Unlike most of the other women on our screens, Shireen had no hidden agenda to corrupt young Iraqi girls, according to our patriarchal society. Her profession was miraculously overlooked. In the late ’90s, female war reporters might have been the subject of movies, but we never saw them in real life. An Arab woman wearing a “Press” vest and helmet — dodging bullets while reporting live — was new, and we were all in awe. In my family, Shireen was particularly loved for another reason: She bore an uncanny resemblance to one of my paternal cousins. My father would proudly announce “Zeena is on TV again!” adding to our sense of Shireen’s familiarity. To say she was a “household name” is an understatement. She was indeed one of us, and she was doing extraordinary things that we could only dream about.
The second intifada and the killing of Muhammad al-Durrah were the talk of school and town for weeks. Hour by hour Shireen again guided viewers through events, her signature sentence etched in our memory: “We will provide more details once we get confirmation.” Though I don’t recall hearing any young Iraqi woman explicitly saying that she wanted to be a war correspondent, the way in which we looked up to Shireen and trusted her words said so much more. Even in a patriarchy like Iraq’s, Shireen commanded respect and acknowledgment for accomplishments beyond society’s restrictive role for women. She empowered us back then in ways we would only realize decades later. I cannot begin to fathom what effect Shireen must have had on young Palestinian girls who lived through the stories that she told to the world.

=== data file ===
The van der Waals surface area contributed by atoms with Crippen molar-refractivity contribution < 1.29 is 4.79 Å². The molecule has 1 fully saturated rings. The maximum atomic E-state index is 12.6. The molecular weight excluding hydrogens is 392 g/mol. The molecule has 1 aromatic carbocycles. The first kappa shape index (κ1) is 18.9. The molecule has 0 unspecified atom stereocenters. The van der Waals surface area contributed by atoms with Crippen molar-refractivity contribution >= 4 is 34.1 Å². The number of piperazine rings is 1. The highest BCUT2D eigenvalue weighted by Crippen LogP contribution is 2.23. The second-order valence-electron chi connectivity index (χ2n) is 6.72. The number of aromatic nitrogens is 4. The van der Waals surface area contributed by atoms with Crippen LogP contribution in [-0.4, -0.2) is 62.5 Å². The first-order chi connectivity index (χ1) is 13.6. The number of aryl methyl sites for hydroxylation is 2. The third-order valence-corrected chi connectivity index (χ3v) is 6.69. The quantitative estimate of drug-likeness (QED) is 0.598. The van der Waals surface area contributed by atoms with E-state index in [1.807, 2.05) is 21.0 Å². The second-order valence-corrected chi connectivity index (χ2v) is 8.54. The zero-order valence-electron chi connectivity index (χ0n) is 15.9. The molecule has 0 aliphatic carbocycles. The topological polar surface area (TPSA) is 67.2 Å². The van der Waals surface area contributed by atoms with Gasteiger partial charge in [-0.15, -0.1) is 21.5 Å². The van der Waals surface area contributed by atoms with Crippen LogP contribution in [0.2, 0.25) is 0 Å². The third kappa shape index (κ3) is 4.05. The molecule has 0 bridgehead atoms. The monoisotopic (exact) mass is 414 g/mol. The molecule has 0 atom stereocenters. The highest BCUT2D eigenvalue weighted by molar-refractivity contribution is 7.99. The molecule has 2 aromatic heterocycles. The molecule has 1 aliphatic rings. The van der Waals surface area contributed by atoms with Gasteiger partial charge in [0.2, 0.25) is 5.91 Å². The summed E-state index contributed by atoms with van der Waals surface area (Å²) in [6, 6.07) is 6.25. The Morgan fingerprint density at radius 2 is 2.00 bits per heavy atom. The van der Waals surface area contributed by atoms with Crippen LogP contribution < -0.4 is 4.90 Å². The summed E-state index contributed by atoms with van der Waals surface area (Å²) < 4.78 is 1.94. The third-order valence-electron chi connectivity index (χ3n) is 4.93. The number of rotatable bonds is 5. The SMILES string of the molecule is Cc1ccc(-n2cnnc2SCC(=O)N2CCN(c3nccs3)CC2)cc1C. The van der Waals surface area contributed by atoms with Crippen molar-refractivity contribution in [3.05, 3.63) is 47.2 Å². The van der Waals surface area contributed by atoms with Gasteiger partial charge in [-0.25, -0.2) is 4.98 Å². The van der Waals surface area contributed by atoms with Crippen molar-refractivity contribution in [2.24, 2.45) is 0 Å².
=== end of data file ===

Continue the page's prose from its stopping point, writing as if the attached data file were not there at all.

As the Israeli-Palestinian conflict continued, Shireen’s reporting continued with it. After 2003, I stopped following her coverage as religiously as I used to, not because my admiration for the first female war correspondent to grace the screen of my living room TV had ceased but because our own woes and injustices in Iraq began to consume us. Also, female war reporters became the norm as we finally got to see the world through satellite news channels. Al Jazeera remained center stage, but the unraveling effects of the Iraq war, Israel’s war on Lebanon, the Arab Spring and the war in Syria created rifts and divisions among audiences, many of whom began to eschew the channel itself.